Matt Szollosi, state representative from the 49th House District in Ohio, said last week there needs to be greater public awareness of Gov. John Kasich’s proposed biennial budget that will have a severe impact on the Oregon City Schools District.
Szollosi spoke before a crowd of about 30 people who attended a town hall meeting on April 20 at Starr Elementary School.
“As proposed, Oregon schools are losing the equivalent of 5.9-mills worth of revenue based on the proposed budget. Personally, I don’t know how we can absorb that type of loss,” said Szollosi. “When you hear that type of revenue loss from the previous budget, it certainly is a cause for concern. I don’t think we can absorb these types of cuts.”
Szollosi noted that House Bill 66, which phased out tangible personal property taxes over five years, has had a negative impact on the school district. The bill was passed in 2005 by a Republican majority in the House and Senate, and signed into law by a Republican governor, said Szollosi, a Democrat.
A man in the audience asked Szollosi if the bill could have been overturned.
“We had majority status in the House of Representatives from 2008-2010, but the Senate was still solidly Republican at that time. I don’t see the Senate makeup changing really, anytime soon,” said Szollosi.
Szollosi said the state has failed to implement permanent changes for a balanced method of school funding after the Ohio Supreme Court issued a ruling in 1997 known as the DeRolph decision, which declared that the state’s method for funding public education was unconstitutional and directed the state to find a remedy.
The legislature in 2008 found a remedy in House Bill 1, he said. The new school funding formula, known as the Evidence Based Model, was considered a constitutional method of funding schools, said Szollosi.
“That has been eliminated already this year,” said Szollosi.
“When you have the legislative, executive branch and judiciary dominated by one particular party, I think that has an impact on the system of checks and balances that is sought by our system of government,” he said.
Szollosi said there needs to be greater awareness in the community if the funding cuts are ever going to be restored. He urged the public to contact representatives who support the funding cuts in the governor’s proposed budget.
“If representatives start getting hand written letters, e-mails, phone calls and personal visits and start feeling pressure from their districts and surrounding areas from their region, then that’s going to make an impact,” he said. “The Ohio House of Representatives, the majority, doesn’t have to dot every i and cross every t as proposed by the governor, and I hope they don’t. I hope they make some changes. I hope there is some value put on public education. Are there changes that are necessary that need to be made? Sure. Did we try to do that two years ago? Absolutely. Do we see eye to eye on all of the things between Republicans and Democrats? Of course not. But one thing we should agree fundamentally is the value of education. Not just for the purposes of our kids, but from an economic and industrial development standpoint. Businesses want to locate in areas where the public education system is strong, where the test scores are strong. You can’t refute it. The strong public education system is a very powerful draw on economic and industrial development.”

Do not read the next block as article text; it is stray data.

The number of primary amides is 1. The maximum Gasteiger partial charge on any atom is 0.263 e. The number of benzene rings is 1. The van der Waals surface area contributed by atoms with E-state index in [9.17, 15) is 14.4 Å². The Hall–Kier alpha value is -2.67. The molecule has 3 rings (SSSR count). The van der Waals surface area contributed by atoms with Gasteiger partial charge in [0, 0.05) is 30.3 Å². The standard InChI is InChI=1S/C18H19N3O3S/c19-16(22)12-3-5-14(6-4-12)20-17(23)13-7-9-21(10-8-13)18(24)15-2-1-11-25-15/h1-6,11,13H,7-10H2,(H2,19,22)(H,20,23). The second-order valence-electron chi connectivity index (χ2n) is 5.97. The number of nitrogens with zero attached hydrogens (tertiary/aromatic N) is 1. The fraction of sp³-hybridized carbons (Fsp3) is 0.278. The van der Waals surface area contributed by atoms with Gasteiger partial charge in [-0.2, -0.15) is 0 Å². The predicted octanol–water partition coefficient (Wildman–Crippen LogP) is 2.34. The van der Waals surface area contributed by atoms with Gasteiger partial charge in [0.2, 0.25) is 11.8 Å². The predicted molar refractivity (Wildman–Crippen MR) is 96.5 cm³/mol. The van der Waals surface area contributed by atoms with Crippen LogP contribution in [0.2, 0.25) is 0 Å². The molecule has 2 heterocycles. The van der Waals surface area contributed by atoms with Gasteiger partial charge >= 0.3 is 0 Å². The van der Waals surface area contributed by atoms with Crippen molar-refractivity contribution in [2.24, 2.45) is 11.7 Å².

A man in the crowd asked Szollosi why government officials, including legislators, have not cut their own salaries and benefits during a time of fiscal austerity.
“That’s what I think most of us are tired of,” he said. “It’s pathetic.”
“I don’t disagree with you,” said Szollosi. Gov. Kasich, he added, raised the salaries of staff that work in his office, 20 percent more than what former Governor Ted Strickland paid his aides.
“The signal it sends when you give the chief of staff a $40,000 pay increase over what the previous chief of staff, it’s hard for people to swallow,” said Szollosi.
“I agree, but I don’t see anyone in the Senate or House willing to step up and make a change,” said the man.
Szollosi said he would get him more information on the matter later.
“State money is in short supply across the board,” said another man in the audience. “To get the money for schools, where will it come from?”
“Budgeting is prioritization,” said Szollosi. “If you have certain priorities, you find a way to work with what you got, and you got to try and find a way to get more. You have your expenditure side and revenue side when you’re working on a budget. At the end of the day, you have to come up with cuts on the expenditure side, and if you can, come up with additional revenue.”
He also said proceeds from Video Lottery Terminals, slot type machines installed in seven race tracks in the state, would help fund schools.
“The result would be about $420 million per year,” he said. “I simply can’t argue with that, and I would support it.”
Funding could also be increased if the state closed tax loopholes,” he said.
“Tax exemptions for every organization and corporation amounts to the state foregoing over $7 billion per year. I would recommend strongly that exemptions be closely scrutinized to come up with additional revenue to help balance the budget,” he said.